Hedge funds: Tycoons love them, regulators loath them, but what exactly do they do?
What do hedge funds do?
According to Investopedia, hedge funds, by definition are:
“An aggressively managed portfolio of investments that uses advanced investment strategies such as leveraged, long, short and derivative positions in both domestic and international markets with the goal of generating high returns.”
In essence, what hedge funds do is pool investors’ assets in an attempt to generate money while simultaneously managing risk–all through investing in securities (a financial instrument like a stock or bond).
While hedge funds are similar to mutual funds in many ways, they differ in both regulation (hedge funds are significantly less regulated) and who can participate–only accredited investors with a minimum of between $500,000 to $1 million.
Specifically hedge funds are meant to do two things:
- Generate significant returns to investors
- Eliminate the greatest amount of risk possible
What are the advantages?
Unlike hedge funds’ counterpart, mutual funds, which also pools investors assets for reinvestment, they are significantly less regulated. This means hedge fund managers are able to invest in a much wider array of securities.[contextly_auto_sidebar id=”lq5bL3wYGZmWUfKeohi2sh5RCoZp83F9″]
Though hedge funds invest in some traditional securities (stocks, bonds, commodities, real estate) they also use more complex strategies like long-short investments which may entail selling stocks with borrowed money and then buying back at a later date for less.
There are a few aspects which make hedge funds advantageous for investors:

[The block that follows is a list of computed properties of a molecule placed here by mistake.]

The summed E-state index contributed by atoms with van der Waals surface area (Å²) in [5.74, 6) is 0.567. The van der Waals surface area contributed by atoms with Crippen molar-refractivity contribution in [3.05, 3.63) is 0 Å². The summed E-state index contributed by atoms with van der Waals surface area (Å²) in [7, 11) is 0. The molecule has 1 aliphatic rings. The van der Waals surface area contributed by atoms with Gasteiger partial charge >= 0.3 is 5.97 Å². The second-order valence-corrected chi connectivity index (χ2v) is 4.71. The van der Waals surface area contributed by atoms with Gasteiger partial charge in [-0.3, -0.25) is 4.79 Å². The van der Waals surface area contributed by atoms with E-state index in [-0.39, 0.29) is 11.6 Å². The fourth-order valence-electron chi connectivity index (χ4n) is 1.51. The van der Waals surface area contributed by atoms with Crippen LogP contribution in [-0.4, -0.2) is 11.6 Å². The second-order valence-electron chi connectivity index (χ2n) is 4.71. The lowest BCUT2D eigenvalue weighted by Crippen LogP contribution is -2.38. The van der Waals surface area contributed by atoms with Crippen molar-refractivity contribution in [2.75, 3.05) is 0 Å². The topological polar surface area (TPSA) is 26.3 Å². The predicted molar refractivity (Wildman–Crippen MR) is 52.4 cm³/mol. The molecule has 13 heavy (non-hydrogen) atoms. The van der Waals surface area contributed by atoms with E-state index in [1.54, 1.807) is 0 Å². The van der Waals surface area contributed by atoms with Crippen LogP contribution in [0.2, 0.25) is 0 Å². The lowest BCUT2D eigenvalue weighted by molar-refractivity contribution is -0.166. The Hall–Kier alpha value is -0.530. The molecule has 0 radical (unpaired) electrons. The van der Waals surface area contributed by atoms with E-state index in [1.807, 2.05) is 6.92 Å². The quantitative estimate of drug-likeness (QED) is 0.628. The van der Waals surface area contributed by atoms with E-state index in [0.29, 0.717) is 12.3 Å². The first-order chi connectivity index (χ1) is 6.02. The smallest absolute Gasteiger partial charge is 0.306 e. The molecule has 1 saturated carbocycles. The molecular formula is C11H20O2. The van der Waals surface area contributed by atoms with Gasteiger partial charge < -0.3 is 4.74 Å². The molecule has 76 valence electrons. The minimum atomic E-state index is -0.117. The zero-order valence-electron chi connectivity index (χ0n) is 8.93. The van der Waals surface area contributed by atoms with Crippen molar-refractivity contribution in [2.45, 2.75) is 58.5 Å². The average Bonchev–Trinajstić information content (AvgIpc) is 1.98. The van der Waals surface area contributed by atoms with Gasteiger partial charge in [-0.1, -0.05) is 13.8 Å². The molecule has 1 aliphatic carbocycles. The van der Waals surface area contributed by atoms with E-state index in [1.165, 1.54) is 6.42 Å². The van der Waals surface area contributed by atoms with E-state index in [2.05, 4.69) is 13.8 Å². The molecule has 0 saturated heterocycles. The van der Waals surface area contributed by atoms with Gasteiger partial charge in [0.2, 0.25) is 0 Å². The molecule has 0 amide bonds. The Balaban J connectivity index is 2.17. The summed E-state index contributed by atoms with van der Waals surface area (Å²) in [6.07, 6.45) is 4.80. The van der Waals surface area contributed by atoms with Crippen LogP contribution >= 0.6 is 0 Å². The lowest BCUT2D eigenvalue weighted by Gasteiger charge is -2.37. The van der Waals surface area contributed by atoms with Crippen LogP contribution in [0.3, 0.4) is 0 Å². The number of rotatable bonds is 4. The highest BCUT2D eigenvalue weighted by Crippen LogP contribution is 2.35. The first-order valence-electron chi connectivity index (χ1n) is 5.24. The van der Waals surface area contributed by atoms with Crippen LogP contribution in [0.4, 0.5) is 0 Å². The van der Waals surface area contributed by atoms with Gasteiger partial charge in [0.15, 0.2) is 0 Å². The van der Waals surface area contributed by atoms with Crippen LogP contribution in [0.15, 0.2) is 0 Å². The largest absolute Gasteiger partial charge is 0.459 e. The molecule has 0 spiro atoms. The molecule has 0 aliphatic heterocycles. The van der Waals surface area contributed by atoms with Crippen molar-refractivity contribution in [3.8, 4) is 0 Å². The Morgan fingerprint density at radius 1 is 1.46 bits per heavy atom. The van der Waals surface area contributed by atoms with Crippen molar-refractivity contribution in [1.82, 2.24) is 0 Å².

- The lack of regulation makes them more flexible and therefore allows them to use more lucrative strategies like derivative trading and short-selling.
- By diversifying portfolios with derivatives and short sales (which are often uncorrelated with stock indexes) hedge funds are able to reduce investors risk by breaking reliance on just one or two market factors.
- Hedge fund managers are paid as per their return performance, unlike mutual funds which have a constant fee
What are the risks?
For many of the same reasons hedge funds might be advantageous, they also come with inherent risks.
A few reasons why hedge funds may pose risk to investors include:
- Lack of regulation in hedge funds makes them more susceptible to fraud (as seen in the case of Bernie Madoff)
- Instruments like derivatives are volatile since they are affected by a number of complex and opaque market factors.
- Though hedge fund managers are compensated per their returns, they do not compensate for losses they might incur on a portfolio. Additionally, they take a 2 percent management fee regardless of returns.
Hedge funds have grown in popularity since the recession in 2008. According to The Wall Street Journal, current size estimates have hovered at around $3 trillion.
This trend will likely continue as long as stock markets are still perceived to be volatile.
For investors with enough money, hedge funds have become the investment vehicle of choice.